I remember coming across an article this past week arguing against the panspermia idea because radiation breaks down the DNA too fast, but I’ll be damned if I couldn’t find it again. But I found plenty of support for panspermia. WTF happened? Conspiracy? Science media censorship? I guess I’m agreeing that anything can become a conspiracy and anyone can come up with evidence to support their claims. My Tiamat thread a case in point.

    As for faith being life-saving, yes, I’ve seen that in my oldest daughter. She was bulimic when she was a teenager. Counselors, doctors, health care counselors, you name it couldn’t help this kid. She was bound and determined to kill herself. Until a friend of ours offered to take her to their church. I never interferred. Well, if one believes in miracles, one happened to her, so to speak. She stopped being bulimic, but she always griped about her weight. The main thing was that she stopped being suicidal. That was a blessing in of itself. Now she’s a married adult, torturing a man instead her old daddy. Was it a miracle? She thinks it was, my wife thinks it was and my other daughter thinks it was. I kept to myself what I thought it was, which was hard for me since I like shooting off my big yap. (Yeah, I’m a know-it-all).

    I fancy myself another Thomas Covenant, leper and Unbeliever.

  15. And yes, I’m a mean ol’ Jarhead too! 😎

  16. Uber Highwayman | Reply

    Pompous Ass… I mean, Dad, you shouldn’t be so hard on yourself… that’s MY job! 😆

    Your obstinate refusal to acknowledge the blatantly obvious doesn’t bother me, Jarhead, you give me a workout and make me get off my fat ass and work!

    See the cat post on my blog? That’s me! That cat does what I like to do the most… NOTHING. And whenever I get to doing that, someone always wants me do do something!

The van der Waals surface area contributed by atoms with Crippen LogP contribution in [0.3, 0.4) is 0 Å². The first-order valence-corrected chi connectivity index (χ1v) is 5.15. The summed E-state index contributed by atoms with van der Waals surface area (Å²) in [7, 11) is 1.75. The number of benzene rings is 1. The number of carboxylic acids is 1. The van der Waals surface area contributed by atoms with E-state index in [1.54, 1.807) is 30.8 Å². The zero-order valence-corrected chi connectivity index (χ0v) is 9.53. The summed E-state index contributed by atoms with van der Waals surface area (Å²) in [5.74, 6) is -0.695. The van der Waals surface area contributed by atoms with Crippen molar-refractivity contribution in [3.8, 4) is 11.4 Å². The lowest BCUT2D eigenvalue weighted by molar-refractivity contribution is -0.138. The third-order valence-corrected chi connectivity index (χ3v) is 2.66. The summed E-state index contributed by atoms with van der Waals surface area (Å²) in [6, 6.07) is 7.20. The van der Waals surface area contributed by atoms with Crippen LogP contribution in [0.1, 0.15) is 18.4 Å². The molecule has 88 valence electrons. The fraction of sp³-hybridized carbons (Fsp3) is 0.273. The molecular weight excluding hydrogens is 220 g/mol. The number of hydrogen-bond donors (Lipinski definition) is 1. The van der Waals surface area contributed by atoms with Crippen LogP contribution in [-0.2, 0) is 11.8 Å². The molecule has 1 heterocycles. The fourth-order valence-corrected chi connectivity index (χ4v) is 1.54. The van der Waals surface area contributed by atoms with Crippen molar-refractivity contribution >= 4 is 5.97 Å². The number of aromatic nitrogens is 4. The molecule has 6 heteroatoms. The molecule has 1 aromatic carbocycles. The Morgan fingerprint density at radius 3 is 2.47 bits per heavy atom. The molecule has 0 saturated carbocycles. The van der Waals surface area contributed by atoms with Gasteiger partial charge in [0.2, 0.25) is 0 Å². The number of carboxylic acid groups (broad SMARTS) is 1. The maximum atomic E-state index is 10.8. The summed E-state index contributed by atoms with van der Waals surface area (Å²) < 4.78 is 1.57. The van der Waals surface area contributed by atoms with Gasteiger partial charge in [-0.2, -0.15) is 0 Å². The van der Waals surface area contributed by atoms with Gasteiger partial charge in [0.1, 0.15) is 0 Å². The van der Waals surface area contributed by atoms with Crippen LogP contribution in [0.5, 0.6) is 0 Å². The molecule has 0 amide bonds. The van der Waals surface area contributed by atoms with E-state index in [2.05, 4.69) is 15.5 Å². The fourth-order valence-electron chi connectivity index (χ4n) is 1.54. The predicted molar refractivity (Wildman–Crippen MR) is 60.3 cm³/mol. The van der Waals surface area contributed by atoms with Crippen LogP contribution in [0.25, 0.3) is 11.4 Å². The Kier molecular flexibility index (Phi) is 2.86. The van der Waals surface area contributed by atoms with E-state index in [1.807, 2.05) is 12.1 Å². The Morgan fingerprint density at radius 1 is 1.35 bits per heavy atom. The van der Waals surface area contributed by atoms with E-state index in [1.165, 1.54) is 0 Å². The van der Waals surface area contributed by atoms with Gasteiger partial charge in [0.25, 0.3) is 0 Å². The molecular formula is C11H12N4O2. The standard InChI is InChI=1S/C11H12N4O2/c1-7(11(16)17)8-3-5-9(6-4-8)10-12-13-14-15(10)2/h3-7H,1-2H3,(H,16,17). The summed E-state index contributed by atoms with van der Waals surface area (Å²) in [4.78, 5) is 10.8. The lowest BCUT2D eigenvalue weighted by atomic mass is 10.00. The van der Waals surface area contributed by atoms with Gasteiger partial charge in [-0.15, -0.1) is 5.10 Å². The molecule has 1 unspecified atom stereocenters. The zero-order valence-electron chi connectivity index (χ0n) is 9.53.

I have no problem accepting what happened to your daughter as nothing less than a miracle… but one COULD say she finally found the motivation to help herself through the care and concern of others. See? I can think “out of the box”, compadre! Of course, I don’t know her, or how low she went, so I’ll have to reserve final judgement on that miracle business. At any rate, I’m glad she’s better, and has someone else to torture besides you. I’ll take her place in that department! 😆

  17. Oh yeah, great. Between you and my wife, they’ll be putting me in a rubber room quicker than if they were actually reading my posts! 🙂

    And it does you good to get up off your crusty arse and think, it’s good for ya!

  18. Earth was in the 5th orbit. Then the Reptilians arrived. Since they live in water, they needed a big deep swimming pool, so they blasted Lemuria off the planet which became the asteroid belt. Then they moved the planet earth to the 3rd orbit to get it away from all those asteroids. Then they brought all the water from Mars to the earth; that took 40 days and forty nights and constituted the Great Flood. The Moon is their Great Ark. They put it in a synchronous orbit with the earth. If it wasn’t for the overabundance of water on earth and the absence of water on Mars, I would agree that something smashed into the earth and knocked it out of orbit. Now they live peacefully – secretly in the Mariana trench where they snack on young children.

  19. Gravity doesn’t pull and neither does it push; it’s merely an instruction. Matter is self propelled and obeys the instruction where ever it comes from, natural or artificial. Now you know how the blocks were lifted to build the pyramid. An instruction was sent to the block and it obeyed. The block did the work. The instruction was artificial.